14. On a farm, there is so much motion, so much revolving need; it can sometimes feel like all the good you do is swallowed up, absorbed only temporarily, like hot dogs, like white bread.
 
15. I feed the donkey his peppermint nuggets, pat his neck with the ointment. He is in pain. It is so hot, and the flies are wrecking him this summer. I make a mental note to refrigerate the ointment next time, just for a second.
 
16. There are days when I think anything that looks like a narrative has been represented wrong. You can take your picks, you can braid the wild branches together for a moment, but that is you. That is not the branches. This is not a productive or interesting thought. I chop the apple with cinnamon, the cubes for me, because of me. I eat. I scrub the knife. I go to work.
 
17. I think the biggest of these sense-victories was the creation of longitude. Latitude means awareness of space, but longitude has to do with the cohesion of time. We spent hundreds of years trying to find a way to divide the world vertically, as to ensure that the rotation of the Earth would occur uniformly. Some thought that we should station boats at “constant” points in the ocean, to set off cannonballs at certain times; this would model time after thunder, our light and sound torn apart. Some thought that wounded dogs aboard ships would be able to feel pain inflicted superstitiously from land, every hour, on the hour. Some thought we should map out all of the stars and planets at every point in the month; others said we should just fix our analog clocks. I think the most amazing thing about the longitude discussion was that we really wanted to have it: to solve for x, x being exactly when and where we are.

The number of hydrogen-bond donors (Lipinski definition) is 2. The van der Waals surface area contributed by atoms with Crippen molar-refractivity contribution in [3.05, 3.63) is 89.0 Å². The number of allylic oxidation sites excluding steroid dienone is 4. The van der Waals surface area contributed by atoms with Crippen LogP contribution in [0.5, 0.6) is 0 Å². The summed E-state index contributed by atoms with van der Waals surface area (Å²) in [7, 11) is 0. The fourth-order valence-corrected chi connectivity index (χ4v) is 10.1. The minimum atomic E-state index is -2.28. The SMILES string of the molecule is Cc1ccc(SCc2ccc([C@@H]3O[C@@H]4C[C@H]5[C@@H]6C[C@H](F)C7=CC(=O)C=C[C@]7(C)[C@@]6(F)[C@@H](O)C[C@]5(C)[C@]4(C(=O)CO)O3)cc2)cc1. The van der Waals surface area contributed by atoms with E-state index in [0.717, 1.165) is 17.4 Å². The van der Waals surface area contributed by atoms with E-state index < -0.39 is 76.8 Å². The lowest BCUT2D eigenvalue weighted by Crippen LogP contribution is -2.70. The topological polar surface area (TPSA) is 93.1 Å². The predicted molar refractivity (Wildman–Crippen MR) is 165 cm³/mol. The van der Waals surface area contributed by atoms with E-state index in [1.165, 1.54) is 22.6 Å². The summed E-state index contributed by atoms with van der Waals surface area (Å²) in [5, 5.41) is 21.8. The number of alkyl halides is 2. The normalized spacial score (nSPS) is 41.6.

18. Sense feels to me like a nucleus; I can only keep it in my hands if I can squish it down. But doing this multiplies its energy, makes it harder to see, more fatal to touch. I am so confused these days that I am turning to science. Looking for patterns in the coldness, I’m just finding the scary things again.
 
19. It’s 2:45 am on a Monday morning and I hear a girl scream outside my window. It’s young and scared. I hear this and my brain thinks it’s all finally beginning.
 
20. Last October, we accidentally bought a rooster. The breeder claimed they were sex-linked; the white ones were ladies. When we brought him back to the coop, he brought all his male-ness with him, screaming to no one all day. After a few weeks, one of our hens jumped into the water dispenser and didn’t come back up.
 
21. Everything that changes does so within the confines of some day, and it’s not necessary that anyone know why. The same teacher stopped crying for four class periods, and then: Thursday.